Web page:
Award-winning US jazz historian, critic and renowned author, TED GIOIA, has written a number of well-received and critically-lauded books on music, including West Coast Jazz, Delta Blues, A History Of Jazz and The Birth (And Death) Of The Cool. His latest tome is The Jazz Standards: A Guide To The Repertoire, published by Oxford University Press USA.
SJF’s US correspondent John Wisniewski recently interviewed the 57-year-old author – who is also a teacher and a practicing jazz pianist and composer – about his most recent writing project…
Please tell us about how you began research for your book Jazz Standards, Ted…
Strange to say, I can claim that I’ve been researching this book for most of my life. In addition to my career as a writer, I play piano, and I learned many of the songs I write about in my book back when I was a teenager. When I sat down to write a book about the most important jazz songs, I found that I already knew most of what I wanted to say about them. I had played and studied this music, and I had paid close attention to how others played it. Making a book was mostly a process putting down on paper all the things I had learned over the years.
Could you name a few favourite jazz standards?
I have great admiration for the songs of George Gershwin, Cole Porter, Richard Rodgers and the other composers whose works were adopted by jazz artists during the middle decades of the 20th century. Rodgers may have written the best melodies of them all, and composed a number of my favourite songs — for example, ‘It Might as Well Be Spring,’ ‘My Romance,’ ‘Oh What a Beautiful Morning’ and ‘Spring is Here.’ I also like to perform the songs of Jimmy Van Heusen, who was Sinatra’s favourite songwriter. Works of his such as ‘Here’s That Rainy Day’ and ‘It Could Happen to You’ have stood the test of time. I also am a fan of Brazilian songwriter Antonio Carlos Jobim, who ranks among the finest composers of popular music of the last hundred years. However, if I had to pick one favourite song from the jazz repertoire, it would probably be Billy Strayhorn’s ‘Lush Life.’ Strayhorn was Duke Ellington’s long-time collaborator, but deserves to be better known for his own work. Every aspect of this song – words, melody, chords – earns my envy and praise.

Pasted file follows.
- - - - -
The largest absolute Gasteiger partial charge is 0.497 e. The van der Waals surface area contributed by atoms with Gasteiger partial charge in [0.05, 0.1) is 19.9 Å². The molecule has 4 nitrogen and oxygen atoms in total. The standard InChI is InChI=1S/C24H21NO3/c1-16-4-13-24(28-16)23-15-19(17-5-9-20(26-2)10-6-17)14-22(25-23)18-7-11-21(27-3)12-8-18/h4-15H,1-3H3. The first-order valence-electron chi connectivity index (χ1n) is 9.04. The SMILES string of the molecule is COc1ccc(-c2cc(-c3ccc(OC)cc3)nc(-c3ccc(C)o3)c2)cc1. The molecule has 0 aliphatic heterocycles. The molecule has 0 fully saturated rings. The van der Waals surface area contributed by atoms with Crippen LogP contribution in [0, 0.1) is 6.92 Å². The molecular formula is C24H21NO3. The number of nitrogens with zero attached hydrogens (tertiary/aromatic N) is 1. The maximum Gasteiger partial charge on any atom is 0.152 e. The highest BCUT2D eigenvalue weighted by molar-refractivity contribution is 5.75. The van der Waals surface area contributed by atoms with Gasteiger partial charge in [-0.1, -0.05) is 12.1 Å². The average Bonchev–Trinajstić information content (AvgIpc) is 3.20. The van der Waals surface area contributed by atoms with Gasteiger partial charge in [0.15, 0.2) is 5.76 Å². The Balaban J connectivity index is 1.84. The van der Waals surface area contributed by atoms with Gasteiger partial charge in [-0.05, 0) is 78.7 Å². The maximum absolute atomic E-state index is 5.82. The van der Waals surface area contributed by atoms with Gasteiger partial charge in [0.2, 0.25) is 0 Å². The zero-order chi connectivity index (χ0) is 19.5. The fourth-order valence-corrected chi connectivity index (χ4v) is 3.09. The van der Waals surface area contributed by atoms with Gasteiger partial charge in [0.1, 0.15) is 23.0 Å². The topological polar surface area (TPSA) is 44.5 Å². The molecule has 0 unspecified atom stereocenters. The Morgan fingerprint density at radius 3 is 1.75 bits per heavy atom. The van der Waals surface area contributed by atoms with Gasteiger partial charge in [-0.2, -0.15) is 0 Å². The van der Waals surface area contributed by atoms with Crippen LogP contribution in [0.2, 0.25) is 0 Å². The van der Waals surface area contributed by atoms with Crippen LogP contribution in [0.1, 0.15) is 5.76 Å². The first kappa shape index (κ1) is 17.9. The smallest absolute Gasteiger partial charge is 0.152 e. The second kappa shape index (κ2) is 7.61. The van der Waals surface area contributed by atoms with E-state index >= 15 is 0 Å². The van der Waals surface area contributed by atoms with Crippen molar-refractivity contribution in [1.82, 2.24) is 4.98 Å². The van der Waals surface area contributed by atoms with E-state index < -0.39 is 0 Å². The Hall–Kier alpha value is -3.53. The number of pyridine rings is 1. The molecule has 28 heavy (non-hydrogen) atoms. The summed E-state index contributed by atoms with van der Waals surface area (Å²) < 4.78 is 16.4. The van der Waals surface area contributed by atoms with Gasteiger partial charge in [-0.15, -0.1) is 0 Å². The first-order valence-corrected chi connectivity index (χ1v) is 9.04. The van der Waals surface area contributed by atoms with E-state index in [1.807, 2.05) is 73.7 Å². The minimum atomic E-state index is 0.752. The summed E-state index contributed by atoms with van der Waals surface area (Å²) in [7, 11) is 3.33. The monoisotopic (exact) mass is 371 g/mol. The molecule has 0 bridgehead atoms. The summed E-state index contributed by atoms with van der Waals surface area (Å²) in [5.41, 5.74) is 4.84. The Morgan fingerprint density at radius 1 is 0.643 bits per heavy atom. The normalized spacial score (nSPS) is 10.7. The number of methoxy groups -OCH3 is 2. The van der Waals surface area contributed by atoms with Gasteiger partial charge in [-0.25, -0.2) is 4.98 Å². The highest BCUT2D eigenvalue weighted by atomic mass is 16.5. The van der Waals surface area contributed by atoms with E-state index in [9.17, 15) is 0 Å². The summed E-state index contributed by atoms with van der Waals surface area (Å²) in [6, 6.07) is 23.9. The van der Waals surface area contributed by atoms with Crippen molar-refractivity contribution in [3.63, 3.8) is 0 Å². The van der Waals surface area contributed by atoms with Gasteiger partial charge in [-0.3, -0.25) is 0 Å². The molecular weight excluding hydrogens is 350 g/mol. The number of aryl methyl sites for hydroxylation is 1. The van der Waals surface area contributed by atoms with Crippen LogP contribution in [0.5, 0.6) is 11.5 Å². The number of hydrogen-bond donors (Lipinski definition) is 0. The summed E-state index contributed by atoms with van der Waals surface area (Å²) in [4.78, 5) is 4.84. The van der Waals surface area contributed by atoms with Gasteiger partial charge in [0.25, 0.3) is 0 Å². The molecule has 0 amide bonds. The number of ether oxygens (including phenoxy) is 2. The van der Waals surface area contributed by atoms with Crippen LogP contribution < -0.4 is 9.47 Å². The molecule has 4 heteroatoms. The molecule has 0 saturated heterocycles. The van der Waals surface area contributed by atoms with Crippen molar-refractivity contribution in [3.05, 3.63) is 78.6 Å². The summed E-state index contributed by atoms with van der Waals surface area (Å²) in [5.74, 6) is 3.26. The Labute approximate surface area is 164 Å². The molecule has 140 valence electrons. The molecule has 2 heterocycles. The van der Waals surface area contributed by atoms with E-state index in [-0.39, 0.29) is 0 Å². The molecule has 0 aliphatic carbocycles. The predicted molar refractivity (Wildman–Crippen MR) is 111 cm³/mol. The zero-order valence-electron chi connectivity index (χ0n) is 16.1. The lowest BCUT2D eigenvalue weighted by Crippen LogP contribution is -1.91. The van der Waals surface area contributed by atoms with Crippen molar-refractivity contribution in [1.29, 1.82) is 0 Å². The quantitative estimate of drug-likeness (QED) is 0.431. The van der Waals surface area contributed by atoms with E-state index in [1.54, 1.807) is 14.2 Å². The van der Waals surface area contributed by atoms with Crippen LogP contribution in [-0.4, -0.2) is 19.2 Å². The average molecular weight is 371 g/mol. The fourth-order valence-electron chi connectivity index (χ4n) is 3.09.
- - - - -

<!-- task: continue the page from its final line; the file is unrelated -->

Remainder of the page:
You must have a huge jazz record collection, Ted. Do you play your records often?
I just don’t have the space at home to contain all the music I want to access. So I have shifted to digital music. More than half of the music I listen to nowadays is via digital download. But I do believe that vinyl albums have better sound. If it weren’t for the superior convenience of digital, I would go back to analogue. I spend around 2-3 hours every day listening to music. During a typical week, I will listen to between 15 and 20 new releases. Even though I am best known as a jazz writer, I listen to all kinds of music. Jazz, blues, R&B, world music, classical, pop — pretty much everything and anything. People who want to know what kinds of current music I prefer can check out the best of year lists on my website.
(Thelonious Monk’s) ‘Round Midnight’ is a jazz classic – maybe you could share the history of this standard?